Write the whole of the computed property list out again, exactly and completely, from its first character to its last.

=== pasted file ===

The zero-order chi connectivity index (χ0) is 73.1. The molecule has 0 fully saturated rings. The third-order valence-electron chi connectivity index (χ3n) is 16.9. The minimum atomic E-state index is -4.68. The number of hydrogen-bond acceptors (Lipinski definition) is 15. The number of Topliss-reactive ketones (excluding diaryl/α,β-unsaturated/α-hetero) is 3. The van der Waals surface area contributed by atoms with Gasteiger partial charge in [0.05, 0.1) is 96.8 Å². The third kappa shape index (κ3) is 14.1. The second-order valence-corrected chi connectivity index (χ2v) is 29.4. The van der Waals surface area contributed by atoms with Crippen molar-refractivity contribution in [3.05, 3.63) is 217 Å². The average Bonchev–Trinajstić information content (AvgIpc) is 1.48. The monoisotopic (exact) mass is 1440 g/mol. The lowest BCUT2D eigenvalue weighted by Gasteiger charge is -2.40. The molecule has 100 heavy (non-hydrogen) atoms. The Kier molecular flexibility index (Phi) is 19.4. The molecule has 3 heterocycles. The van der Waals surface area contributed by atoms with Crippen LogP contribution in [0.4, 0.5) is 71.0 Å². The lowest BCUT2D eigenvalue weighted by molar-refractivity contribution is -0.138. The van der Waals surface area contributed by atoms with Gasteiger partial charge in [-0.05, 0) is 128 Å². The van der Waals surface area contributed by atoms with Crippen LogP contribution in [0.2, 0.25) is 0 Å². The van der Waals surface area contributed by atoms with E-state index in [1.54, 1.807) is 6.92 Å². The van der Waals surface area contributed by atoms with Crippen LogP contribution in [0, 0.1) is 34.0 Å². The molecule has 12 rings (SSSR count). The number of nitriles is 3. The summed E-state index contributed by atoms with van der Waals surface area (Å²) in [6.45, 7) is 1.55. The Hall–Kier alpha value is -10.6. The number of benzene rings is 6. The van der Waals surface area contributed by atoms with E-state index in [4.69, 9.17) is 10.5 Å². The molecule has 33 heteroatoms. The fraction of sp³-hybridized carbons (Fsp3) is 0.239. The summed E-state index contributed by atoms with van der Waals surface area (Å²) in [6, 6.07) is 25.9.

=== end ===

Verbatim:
The zero-order chi connectivity index (χ0) is 73.1. The molecule has 0 fully saturated rings. The third-order valence-electron chi connectivity index (χ3n) is 16.9. The minimum atomic E-state index is -4.68. The number of hydrogen-bond acceptors (Lipinski definition) is 15. The number of Topliss-reactive ketones (excluding diaryl/α,β-unsaturated/α-hetero) is 3. The van der Waals surface area contributed by atoms with Gasteiger partial charge in [0.05, 0.1) is 96.8 Å². The third kappa shape index (κ3) is 14.1. The second-order valence-corrected chi connectivity index (χ2v) is 29.4. The van der Waals surface area contributed by atoms with Crippen molar-refractivity contribution in [3.05, 3.63) is 217 Å². The average Bonchev–Trinajstić information content (AvgIpc) is 1.48. The monoisotopic (exact) mass is 1440 g/mol. The lowest BCUT2D eigenvalue weighted by Gasteiger charge is -2.40. The molecule has 100 heavy (non-hydrogen) atoms. The Kier molecular flexibility index (Phi) is 19.4. The molecule has 3 heterocycles. The van der Waals surface area contributed by atoms with Crippen LogP contribution in [0.4, 0.5) is 71.0 Å². The lowest BCUT2D eigenvalue weighted by molar-refractivity contribution is -0.138. The van der Waals surface area contributed by atoms with Gasteiger partial charge in [-0.05, 0) is 128 Å². The van der Waals surface area contributed by atoms with Crippen LogP contribution in [0.2, 0.25) is 0 Å². The van der Waals surface area contributed by atoms with E-state index in [1.54, 1.807) is 6.92 Å². The van der Waals surface area contributed by atoms with Crippen LogP contribution in [0, 0.1) is 34.0 Å². The molecule has 12 rings (SSSR count). The number of nitriles is 3. The summed E-state index contributed by atoms with van der Waals surface area (Å²) in [6.45, 7) is 1.55. The Hall–Kier alpha value is -10.6. The number of benzene rings is 6. The van der Waals surface area contributed by atoms with E-state index in [4.69, 9.17) is 10.5 Å². The molecule has 33 heteroatoms. The fraction of sp³-hybridized carbons (Fsp3) is 0.239. The summed E-state index contributed by atoms with van der Waals surface area (Å²) in [6, 6.07) is 25.9.